The German Alpine road or Alpenstrasse
The German Alpenstrasse (Alpine road) is an exhilarating route full of twists and turns that runs over a distance of 450 km between Lindau and Berchtesgaden. The stunning Alpine landscapes offers the visitor a varied and magnificent panorama. The route takes you past numerous mountain lakes, Alpine meadows, magnificent castles and guys in lederhosen (we promise you’ll see one at least). This is a German road, not a French one, so the lanes are wide and the speed limits generous.
Unlike the more popular (but more boring) Romantic Road, the Alpenstrasse has both long lengths of straight as well as some hill climbs and hairpins. You'll feel comfortable at high speed, but thanks to the German raod engineers, it won't get unsafe.
If you're hankering for a more exhilarating drive, there are plenty of opportunities for detours around Berchtesgaden with narrow twists and steep climbs. The occasional hoon (or convoy of hoons) will pass you from time to time in their Porche 911’s or BMW M series but that won’t spoil the fun. The fact you can leave your car cooling off at dusk while enjoying some local brews in front of your chalet fireplace makes it all the more ideal.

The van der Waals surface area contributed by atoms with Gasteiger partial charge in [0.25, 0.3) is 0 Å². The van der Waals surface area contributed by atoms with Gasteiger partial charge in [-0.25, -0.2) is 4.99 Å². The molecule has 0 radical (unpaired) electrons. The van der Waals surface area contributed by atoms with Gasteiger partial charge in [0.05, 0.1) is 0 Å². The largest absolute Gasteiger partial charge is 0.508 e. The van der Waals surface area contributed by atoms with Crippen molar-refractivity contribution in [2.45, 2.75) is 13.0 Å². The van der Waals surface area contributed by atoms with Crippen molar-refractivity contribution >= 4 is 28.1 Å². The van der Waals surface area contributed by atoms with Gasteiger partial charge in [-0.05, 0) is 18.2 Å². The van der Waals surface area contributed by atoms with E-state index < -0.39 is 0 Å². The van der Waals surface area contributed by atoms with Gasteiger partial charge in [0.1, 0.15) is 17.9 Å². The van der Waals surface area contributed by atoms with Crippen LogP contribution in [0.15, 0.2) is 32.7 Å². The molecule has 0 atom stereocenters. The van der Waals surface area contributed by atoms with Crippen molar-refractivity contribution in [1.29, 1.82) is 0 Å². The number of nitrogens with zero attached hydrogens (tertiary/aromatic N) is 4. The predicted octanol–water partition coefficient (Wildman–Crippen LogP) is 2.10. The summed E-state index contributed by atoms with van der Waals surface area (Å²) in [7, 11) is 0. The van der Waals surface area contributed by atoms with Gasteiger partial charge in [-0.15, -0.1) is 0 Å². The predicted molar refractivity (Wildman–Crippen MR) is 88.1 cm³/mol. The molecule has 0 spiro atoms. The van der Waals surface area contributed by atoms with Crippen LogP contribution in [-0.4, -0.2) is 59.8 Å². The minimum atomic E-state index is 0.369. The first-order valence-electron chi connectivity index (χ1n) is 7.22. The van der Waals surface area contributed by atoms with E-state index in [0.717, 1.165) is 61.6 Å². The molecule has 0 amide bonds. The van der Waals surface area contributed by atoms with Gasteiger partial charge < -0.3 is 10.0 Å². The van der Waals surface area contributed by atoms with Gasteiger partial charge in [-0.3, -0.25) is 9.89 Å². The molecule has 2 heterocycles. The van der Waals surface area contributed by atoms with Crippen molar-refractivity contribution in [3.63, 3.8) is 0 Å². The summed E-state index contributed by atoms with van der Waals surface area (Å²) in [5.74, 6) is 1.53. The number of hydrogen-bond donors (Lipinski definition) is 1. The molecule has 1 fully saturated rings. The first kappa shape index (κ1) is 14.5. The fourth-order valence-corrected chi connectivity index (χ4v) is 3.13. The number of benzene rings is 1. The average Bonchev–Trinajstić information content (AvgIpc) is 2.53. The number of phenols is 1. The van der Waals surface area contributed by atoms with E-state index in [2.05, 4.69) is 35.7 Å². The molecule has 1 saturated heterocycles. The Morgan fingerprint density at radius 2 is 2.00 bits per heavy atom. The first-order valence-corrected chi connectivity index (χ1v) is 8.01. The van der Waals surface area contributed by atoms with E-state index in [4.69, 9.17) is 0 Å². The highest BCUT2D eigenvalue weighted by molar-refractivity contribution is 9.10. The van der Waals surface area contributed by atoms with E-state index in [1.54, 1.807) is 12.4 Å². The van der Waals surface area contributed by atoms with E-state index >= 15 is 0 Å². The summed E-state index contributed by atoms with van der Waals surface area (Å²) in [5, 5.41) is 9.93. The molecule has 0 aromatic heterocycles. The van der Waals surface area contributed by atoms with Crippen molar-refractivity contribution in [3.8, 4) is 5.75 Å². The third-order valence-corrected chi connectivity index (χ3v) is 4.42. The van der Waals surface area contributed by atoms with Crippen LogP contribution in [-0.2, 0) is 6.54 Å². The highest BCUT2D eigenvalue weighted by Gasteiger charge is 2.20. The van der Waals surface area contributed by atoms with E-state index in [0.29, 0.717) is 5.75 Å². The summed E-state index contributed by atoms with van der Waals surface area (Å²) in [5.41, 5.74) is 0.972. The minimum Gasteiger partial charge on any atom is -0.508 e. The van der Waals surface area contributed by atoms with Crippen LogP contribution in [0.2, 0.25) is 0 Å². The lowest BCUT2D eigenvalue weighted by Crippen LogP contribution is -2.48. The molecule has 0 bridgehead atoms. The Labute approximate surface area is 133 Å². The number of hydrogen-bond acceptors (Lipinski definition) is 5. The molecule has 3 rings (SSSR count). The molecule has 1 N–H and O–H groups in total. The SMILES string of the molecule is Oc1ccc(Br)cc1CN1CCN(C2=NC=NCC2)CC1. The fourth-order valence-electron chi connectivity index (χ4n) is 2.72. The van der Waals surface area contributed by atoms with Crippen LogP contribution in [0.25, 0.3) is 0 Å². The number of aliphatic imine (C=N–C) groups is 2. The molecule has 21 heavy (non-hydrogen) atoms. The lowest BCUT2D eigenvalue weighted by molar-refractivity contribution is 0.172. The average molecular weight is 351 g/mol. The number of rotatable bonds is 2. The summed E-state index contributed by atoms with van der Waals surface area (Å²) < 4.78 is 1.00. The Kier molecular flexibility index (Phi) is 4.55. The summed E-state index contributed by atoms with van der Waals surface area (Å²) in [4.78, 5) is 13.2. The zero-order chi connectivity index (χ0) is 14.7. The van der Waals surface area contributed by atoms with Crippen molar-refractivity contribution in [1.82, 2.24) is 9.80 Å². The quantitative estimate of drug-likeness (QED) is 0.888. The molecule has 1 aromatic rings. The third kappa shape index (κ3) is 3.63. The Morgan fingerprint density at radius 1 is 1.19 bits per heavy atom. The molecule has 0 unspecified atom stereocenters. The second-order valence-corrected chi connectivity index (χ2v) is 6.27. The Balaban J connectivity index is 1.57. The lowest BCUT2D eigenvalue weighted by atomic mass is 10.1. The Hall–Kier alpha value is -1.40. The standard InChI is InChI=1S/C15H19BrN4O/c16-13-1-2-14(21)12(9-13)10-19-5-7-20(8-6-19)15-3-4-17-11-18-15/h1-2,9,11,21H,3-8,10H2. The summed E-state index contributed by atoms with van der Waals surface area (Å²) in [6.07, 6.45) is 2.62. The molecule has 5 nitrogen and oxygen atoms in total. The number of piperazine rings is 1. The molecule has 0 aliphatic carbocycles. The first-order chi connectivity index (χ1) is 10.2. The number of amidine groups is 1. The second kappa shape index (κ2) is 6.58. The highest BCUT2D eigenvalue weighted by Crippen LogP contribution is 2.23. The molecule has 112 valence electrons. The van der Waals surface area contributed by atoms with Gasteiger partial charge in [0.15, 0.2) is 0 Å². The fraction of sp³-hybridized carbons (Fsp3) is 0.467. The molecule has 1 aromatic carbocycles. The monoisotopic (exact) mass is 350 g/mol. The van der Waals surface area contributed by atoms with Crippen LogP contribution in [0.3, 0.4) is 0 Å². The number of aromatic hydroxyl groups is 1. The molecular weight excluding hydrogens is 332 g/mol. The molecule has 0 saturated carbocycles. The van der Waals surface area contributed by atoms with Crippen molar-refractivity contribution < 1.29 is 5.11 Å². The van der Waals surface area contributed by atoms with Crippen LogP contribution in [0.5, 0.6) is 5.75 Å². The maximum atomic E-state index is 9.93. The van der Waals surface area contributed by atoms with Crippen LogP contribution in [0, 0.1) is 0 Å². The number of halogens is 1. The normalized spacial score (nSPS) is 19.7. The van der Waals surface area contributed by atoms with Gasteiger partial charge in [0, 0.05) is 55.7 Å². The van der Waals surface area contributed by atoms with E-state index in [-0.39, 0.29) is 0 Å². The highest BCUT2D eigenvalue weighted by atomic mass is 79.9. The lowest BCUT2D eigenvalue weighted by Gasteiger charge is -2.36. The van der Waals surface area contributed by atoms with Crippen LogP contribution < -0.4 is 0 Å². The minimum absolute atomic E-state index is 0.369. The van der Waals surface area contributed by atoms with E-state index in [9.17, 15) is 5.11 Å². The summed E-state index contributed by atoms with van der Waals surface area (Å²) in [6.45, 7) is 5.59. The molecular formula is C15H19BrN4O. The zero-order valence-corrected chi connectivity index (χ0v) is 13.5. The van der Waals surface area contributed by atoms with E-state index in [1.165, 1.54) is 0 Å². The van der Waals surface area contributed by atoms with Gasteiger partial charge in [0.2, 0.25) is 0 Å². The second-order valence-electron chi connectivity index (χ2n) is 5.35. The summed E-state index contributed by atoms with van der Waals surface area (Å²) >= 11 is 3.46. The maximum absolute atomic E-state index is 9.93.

The idea for the road came from medical officer Dr. Knorz. In 1927 he introduced his plans to connect several valleys on the east-west direction of the Bavarian Alps. This would link Lake Constance to Lake Königssee by a fixed set of roads.
The route we know today was built in the 1930s as one of Hitler’s prestige projects. Some existing streets were included, other parts were traced from scratch, for example the trajectory from Ramsau to Berchtesgaden. Local customs and traditions are still very much alive in this region. You can still experience the old-fashioned way of life, including joyful country weddings and colorful local fairs. Bavaria is also home to traditional German music, zither ensembles and brass bands.
Flowers and wellness
The official route starts in Lindau, but we’re going to start our journey in Konstanz, which is also a city on the shores of Lake Constance. This change of plans has only one reason: the isle of Mainau. Mainau is a "flowering island" notable for its parks and gardens. The island's arboretum contains 500 different species of trees, many exotic and valuable, including fine specimens of the giant sequoia. The island also contains about 200 rhododendron and azalea varieties.